Judge Jill Konviser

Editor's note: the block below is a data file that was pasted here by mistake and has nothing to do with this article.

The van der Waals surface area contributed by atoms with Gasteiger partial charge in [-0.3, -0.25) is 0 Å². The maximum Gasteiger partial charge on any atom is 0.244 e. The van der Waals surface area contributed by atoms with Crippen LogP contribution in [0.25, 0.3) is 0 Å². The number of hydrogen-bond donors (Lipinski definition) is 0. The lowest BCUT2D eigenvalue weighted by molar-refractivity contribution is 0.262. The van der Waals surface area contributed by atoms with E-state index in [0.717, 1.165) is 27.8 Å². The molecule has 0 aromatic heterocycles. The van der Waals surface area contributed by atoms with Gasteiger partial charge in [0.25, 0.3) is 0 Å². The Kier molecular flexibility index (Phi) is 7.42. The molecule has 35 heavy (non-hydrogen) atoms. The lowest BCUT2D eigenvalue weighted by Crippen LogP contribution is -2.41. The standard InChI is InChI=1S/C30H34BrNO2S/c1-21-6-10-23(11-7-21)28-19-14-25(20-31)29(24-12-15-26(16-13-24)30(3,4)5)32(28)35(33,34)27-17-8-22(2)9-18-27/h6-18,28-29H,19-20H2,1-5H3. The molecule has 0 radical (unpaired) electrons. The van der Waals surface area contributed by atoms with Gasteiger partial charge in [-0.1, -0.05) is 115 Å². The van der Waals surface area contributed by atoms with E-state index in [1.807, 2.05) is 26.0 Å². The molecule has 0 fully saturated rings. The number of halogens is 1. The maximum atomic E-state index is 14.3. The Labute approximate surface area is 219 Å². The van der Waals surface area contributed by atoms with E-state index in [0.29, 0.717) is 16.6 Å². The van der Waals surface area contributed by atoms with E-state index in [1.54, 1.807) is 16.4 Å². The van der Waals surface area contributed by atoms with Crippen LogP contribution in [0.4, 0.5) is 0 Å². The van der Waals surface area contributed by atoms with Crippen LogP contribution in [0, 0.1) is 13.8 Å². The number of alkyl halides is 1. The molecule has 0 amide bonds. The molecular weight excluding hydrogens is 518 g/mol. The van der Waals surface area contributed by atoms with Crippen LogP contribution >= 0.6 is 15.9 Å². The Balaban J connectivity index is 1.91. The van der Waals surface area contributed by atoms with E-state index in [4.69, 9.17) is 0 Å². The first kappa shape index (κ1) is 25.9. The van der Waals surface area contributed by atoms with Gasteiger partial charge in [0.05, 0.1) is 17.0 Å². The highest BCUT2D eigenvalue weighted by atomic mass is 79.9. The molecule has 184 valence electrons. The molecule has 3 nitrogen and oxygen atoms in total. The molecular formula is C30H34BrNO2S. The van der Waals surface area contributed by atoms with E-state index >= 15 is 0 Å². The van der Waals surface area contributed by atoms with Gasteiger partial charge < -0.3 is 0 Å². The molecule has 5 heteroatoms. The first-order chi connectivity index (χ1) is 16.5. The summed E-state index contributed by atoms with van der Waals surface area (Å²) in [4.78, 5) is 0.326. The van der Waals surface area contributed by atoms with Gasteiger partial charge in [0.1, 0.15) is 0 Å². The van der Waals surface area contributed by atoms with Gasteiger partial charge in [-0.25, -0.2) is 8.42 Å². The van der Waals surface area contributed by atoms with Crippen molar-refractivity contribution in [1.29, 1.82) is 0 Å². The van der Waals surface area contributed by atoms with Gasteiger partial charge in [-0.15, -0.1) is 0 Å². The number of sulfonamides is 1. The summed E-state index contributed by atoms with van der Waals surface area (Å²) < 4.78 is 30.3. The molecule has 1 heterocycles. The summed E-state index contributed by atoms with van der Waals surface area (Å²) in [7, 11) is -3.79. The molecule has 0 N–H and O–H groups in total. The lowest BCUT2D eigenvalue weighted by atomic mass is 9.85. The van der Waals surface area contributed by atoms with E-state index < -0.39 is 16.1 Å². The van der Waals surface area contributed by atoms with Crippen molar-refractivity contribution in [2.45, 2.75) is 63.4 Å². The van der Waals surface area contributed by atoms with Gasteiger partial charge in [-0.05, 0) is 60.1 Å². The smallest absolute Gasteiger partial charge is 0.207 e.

Jimenez entered guilty pleas on two cases, charged with assault, and gang assault after slashing various victims resulting in their permanent disfigurement. He was sentenced to concurrent 12 year terms of imprisonment, with five years post-release supervision to run concurrently with his federal sentence. Jimenez moved to vacate the convictions arguing the pleas entered were involuntary—an alleged violation of his Boykin rights—, and he was provided ineffective assistance of counsel. The court disagreed finding its questions unequivocally demonstrated Jimenez understood the detailed explanation of the pleas’ parameters, sentences to be imposed, and that they pleas were knowingly and voluntarily made. It found the record belied Jimenez’s contentions, and showed that he was fully informed of his Boykin rights, and unequivocally waived them. Also, Jimenez’s claim his counsel was suspended from practicing law at the time of representation was incorrect as same did not occur until 15 months after the pleas were entered, and the court noted a lawyer temporarily suspended from practicing law did not constitute per se ineffective assistance of counsel. Further, Jimenez received advantageous pleas, underscoring his ineffective claim. Thus, the motion was denied entirely.